On this remote strip, the big planes are now landing around 20 times a day, some of them scheduled, some of them not. The forklifts dump pallet after pallet on the perimeter, while engines scream. The backdraft of departing planes ploughs up the dust and brings the smell of corpses from the roads along with diesel fumes from the line of waiting trucks.

There are no storage facilities at the airport. Each pallet is stripped of its covering and contents are checked before being hand-loaded on to trucks for despatch to the warehouses in town. The 'plastic waste' is discreetly bundled by the workers for resale to refugees on the town streets.

The airport controller is a young Kiwi who has averaged three hours' sleep a night for the past two weeks. He managed to scrounge half a bread roll from one of the planes today. He speaks no French, but can lip-read anything above the noise. In the process of unloading a massive hump-winged Aleutian, he breaks off to shift a bunch of dark-glassed Zairian military personnel whose vehicle has strayed into his zone. He placates an irate official who has just arrested a German journalist. He cuts a deal with a trucking agent who attempts to charge dollars 600 for his ancient vehicle. He makes me a cup of tea.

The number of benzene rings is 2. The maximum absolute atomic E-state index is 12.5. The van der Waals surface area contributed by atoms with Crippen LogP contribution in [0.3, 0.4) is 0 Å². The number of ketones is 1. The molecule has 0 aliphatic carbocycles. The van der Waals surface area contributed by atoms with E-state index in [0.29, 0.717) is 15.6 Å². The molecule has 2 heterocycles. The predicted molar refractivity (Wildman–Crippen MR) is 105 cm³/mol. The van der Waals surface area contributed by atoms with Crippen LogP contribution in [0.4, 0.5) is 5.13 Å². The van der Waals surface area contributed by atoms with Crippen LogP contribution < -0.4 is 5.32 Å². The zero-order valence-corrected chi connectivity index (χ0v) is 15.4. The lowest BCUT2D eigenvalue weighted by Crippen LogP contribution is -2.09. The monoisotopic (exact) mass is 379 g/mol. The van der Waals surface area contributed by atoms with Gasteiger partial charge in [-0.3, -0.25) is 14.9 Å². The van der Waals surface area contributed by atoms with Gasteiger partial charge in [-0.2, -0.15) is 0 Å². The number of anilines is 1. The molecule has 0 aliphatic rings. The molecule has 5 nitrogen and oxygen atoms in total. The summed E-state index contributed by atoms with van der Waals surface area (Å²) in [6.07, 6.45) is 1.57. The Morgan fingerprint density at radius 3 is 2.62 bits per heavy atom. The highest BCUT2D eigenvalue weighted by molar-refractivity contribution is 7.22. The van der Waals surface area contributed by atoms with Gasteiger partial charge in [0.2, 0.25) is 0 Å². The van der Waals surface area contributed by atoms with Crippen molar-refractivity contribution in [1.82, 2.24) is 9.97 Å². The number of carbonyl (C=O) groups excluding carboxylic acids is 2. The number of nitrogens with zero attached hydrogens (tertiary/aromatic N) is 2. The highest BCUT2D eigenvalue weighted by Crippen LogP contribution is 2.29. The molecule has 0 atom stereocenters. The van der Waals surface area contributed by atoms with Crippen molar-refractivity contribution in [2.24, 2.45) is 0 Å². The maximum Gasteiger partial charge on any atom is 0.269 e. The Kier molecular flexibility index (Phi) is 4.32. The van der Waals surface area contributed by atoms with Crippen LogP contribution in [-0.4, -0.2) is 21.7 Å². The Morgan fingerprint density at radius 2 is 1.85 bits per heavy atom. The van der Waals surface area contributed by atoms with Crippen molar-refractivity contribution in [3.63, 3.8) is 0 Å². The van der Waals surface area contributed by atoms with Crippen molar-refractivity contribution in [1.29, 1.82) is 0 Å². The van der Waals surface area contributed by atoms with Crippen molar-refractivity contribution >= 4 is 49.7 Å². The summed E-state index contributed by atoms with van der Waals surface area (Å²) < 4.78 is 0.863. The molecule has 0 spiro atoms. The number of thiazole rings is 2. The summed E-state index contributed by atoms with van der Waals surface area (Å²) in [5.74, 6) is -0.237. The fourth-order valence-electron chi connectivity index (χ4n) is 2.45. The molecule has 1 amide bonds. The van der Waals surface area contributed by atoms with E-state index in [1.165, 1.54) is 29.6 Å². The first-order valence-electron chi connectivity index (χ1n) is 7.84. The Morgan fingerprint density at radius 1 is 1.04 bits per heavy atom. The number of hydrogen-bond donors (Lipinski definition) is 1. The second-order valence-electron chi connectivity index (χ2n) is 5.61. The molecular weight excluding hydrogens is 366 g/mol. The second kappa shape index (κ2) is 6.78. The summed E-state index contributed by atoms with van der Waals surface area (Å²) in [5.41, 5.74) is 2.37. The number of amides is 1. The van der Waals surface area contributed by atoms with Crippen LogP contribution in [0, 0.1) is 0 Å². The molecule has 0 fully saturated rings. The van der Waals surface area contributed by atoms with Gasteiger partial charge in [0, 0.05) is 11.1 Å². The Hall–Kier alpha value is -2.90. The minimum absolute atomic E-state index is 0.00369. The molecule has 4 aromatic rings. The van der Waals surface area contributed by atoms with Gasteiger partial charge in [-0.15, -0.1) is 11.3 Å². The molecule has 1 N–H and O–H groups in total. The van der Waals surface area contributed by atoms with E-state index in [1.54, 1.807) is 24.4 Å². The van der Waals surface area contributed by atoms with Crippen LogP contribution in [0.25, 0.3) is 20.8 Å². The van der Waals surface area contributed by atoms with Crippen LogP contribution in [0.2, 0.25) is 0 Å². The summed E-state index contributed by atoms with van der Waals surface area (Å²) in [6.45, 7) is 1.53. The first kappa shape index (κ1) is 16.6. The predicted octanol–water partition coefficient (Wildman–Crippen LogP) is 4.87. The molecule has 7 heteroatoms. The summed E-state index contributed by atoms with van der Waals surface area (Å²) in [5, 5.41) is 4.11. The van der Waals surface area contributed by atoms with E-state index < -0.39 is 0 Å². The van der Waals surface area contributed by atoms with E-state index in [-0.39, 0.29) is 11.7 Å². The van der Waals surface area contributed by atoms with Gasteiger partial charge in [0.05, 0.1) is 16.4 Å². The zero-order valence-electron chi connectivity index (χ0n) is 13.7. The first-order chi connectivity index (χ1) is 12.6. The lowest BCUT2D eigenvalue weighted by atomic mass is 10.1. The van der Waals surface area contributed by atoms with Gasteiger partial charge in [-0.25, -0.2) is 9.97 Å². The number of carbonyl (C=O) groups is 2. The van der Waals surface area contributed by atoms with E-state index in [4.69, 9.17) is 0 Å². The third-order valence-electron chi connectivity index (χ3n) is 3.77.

Two weeks after the refugee crisis began, 200 tons of food are moving daily into Goma airport and out to the camps. On Thursday, another 350 tons arrived by road from Uganda, as much again today by the land routes, and another 900 tons are due at the weekend. The figures are beginning to keep up with the required 500 tons per day.

That's just food. The young Kiwi also receives medical supplies, water equipment, plastic sheeting, blankets, tools, portable warehousing, trucks, bulldozers, computers, radios - everything to build a city. By accident, a load of Taiwanese flip-flops also arrives.